if nothing more is done than the
getting underway of actual work to
reclaim the 70,000,000 acres of lawlands
of the nation, he thinks that!
the administration will nave accom- |
plished from the standpoint of public !
health and national productively the
greatest piece of constructive legislation
of the age.
In Washington on the same day the
board of gevernors of the National
Drainage congress, consisting of President
Edmund T. Perkins, of Chicago;
Vice President E. J. Watson, of South
Carolina; John H. Nolen, of Missouri;
Dr. Pratt, of North Carolina, and Mr.
Knight, of Chicago, will meet at 10 a.
m., in "Washington, for the purpose
of handling several matters relating
to the affairs of the congress, and taking
steps preparatory to the next annual
drainage congress, which is to be
held in Savannah, Ga.
A life Saver for Some One.
It was their first quarrel.
"What," demanded the young wife
angrily, "have you ever done for hu
inanity? I dor.'t believe you ever did J
anything to save one of your fellow
men from suffering, did you?"
"Yes," said the young husband. "I j
caved at least one man from a terrible :
"What did you do?"
"I married you."?Exchange.
CORN STALK BORER. J
A Worm That Has Made Appearance
in >"ewberry 'Sot Unusual.
The following correspondence explains
itself and may fo-e of interest to
other farmers in Xewberry county:
Editor Herald and News, Newberry,
Dear Sir: S. C.
Dear Sir: Troubled by a worm in 1
his corn, father sent a few of the j
infested stalks to the State depart.-1
ment of agriculture and the enclosed j
letters were received in reply. This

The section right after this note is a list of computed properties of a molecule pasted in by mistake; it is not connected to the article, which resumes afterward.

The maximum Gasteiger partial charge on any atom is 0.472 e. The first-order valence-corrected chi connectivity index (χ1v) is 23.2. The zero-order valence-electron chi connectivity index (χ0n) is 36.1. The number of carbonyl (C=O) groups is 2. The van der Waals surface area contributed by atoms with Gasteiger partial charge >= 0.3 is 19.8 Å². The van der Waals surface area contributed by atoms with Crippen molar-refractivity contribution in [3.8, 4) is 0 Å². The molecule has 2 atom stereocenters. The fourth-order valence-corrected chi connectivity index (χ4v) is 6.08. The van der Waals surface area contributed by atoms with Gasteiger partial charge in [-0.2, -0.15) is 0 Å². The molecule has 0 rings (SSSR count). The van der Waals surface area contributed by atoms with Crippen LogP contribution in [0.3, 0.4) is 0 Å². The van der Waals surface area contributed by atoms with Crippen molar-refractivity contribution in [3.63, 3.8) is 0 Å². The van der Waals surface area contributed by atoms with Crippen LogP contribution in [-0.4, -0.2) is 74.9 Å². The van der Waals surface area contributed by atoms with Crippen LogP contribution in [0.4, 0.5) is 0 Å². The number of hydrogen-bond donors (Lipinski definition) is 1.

information may be of some value to J
the "sons of the soil" in this section
and I am sending it for publication if
ycu deem it worthy.
W. S. Croker.
Rev. T. C. Croker, Xewberrv, S. C.,
R. F. D. No> 1.
My Dear Sir: I am in receipt of J
yours of June 11, together with the
speciments forwarded by you. These j
specimens have been examined by!
LMr. Luginbill, the XJ. S. expert stationed
with this department, and I '
beg to hand you :he report that he
v?oc submitted to me today in regard
thereto, which I trust gives you the 1
information you desire.
Very truly yours,
E. J. Watson,
Col. E. J. Watson, Ci:y.
Dear Mr. Watson: I examined the
material that you sent over yesterriav
and T find it to be infested with
what is commonly called The Larger
Corn Stalk-Borer, <Diatroea sacchara-;
lis). This insect is common to corn
and does more or less injury to that,
plant every year. There is very little
to do for it at this stag<? of the game |
unless if very seriously injured it
might be advisable to cut it down and j
replant but it is pre'ty late for that.
Better to put another crop such as ;
beans or peas in its place.
The following rules ought to be ob- !
served by planters who have more or
less trouble with this pest.
Practice rotation of crops. Corn
ought not follow corn if it can be '
helped, as this insect passes the win-1
ter as a pupae in the old stubbleleft
after th-? corn is out. In case it is
necessary to follow corn with cor.a
tie stubble ought to be p^Gwed up j
raked toeether and buried either late !
in fall or very early spring. This I
would destroy all pupae and there
would be no chance for the pest to
breed up the following spring.
How the Trolley Helps.
When the trolley began to invade
the rural districts many farmers resented
their intrusion on the ground
oVi/intc tTrrmiP-!! thpir
til a I tucj tWIV fiUVlb VUVW ~ |